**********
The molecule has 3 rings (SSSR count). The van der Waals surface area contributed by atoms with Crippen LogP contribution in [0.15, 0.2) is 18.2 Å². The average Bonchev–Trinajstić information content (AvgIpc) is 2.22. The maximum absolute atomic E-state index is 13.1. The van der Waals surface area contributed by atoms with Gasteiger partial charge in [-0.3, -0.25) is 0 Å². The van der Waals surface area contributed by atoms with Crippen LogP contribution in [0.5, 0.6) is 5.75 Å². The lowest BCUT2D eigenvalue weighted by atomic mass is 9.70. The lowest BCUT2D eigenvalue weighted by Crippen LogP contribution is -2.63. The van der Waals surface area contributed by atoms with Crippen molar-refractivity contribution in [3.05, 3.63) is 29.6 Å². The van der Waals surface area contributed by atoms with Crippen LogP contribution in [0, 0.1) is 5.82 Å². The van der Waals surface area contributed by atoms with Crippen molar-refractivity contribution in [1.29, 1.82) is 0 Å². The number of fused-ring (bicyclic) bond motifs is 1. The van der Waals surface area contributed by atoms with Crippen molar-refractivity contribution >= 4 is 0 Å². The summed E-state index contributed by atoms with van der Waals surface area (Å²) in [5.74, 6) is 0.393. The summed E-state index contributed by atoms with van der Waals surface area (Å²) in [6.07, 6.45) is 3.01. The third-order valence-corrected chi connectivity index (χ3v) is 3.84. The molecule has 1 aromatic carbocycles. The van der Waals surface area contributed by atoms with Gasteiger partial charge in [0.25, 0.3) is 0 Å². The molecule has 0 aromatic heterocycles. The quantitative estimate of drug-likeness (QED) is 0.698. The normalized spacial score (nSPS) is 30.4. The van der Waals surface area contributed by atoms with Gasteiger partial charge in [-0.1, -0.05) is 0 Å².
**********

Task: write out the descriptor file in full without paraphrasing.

The molecule has 3 rings (SSSR count). The van der Waals surface area contributed by atoms with Crippen LogP contribution in [0.15, 0.2) is 18.2 Å². The average Bonchev–Trinajstić information content (AvgIpc) is 2.22. The maximum absolute atomic E-state index is 13.1. The van der Waals surface area contributed by atoms with Gasteiger partial charge in [-0.3, -0.25) is 0 Å². The van der Waals surface area contributed by atoms with Crippen LogP contribution in [0.5, 0.6) is 5.75 Å². The lowest BCUT2D eigenvalue weighted by atomic mass is 9.70. The lowest BCUT2D eigenvalue weighted by Crippen LogP contribution is -2.63. The van der Waals surface area contributed by atoms with Crippen molar-refractivity contribution in [3.05, 3.63) is 29.6 Å². The van der Waals surface area contributed by atoms with Crippen LogP contribution in [0, 0.1) is 5.82 Å². The van der Waals surface area contributed by atoms with Crippen molar-refractivity contribution in [1.29, 1.82) is 0 Å². The number of fused-ring (bicyclic) bond motifs is 1. The van der Waals surface area contributed by atoms with Crippen molar-refractivity contribution >= 4 is 0 Å². The summed E-state index contributed by atoms with van der Waals surface area (Å²) in [5.74, 6) is 0.393. The summed E-state index contributed by atoms with van der Waals surface area (Å²) in [6.07, 6.45) is 3.01. The third-order valence-corrected chi connectivity index (χ3v) is 3.84. The molecule has 1 aromatic carbocycles. The van der Waals surface area contributed by atoms with Gasteiger partial charge in [0.25, 0.3) is 0 Å². The molecule has 0 aromatic heterocycles. The quantitative estimate of drug-likeness (QED) is 0.698. The normalized spacial score (nSPS) is 30.4. The van der Waals surface area contributed by atoms with Gasteiger partial charge in [-0.1, -0.05) is 0 Å².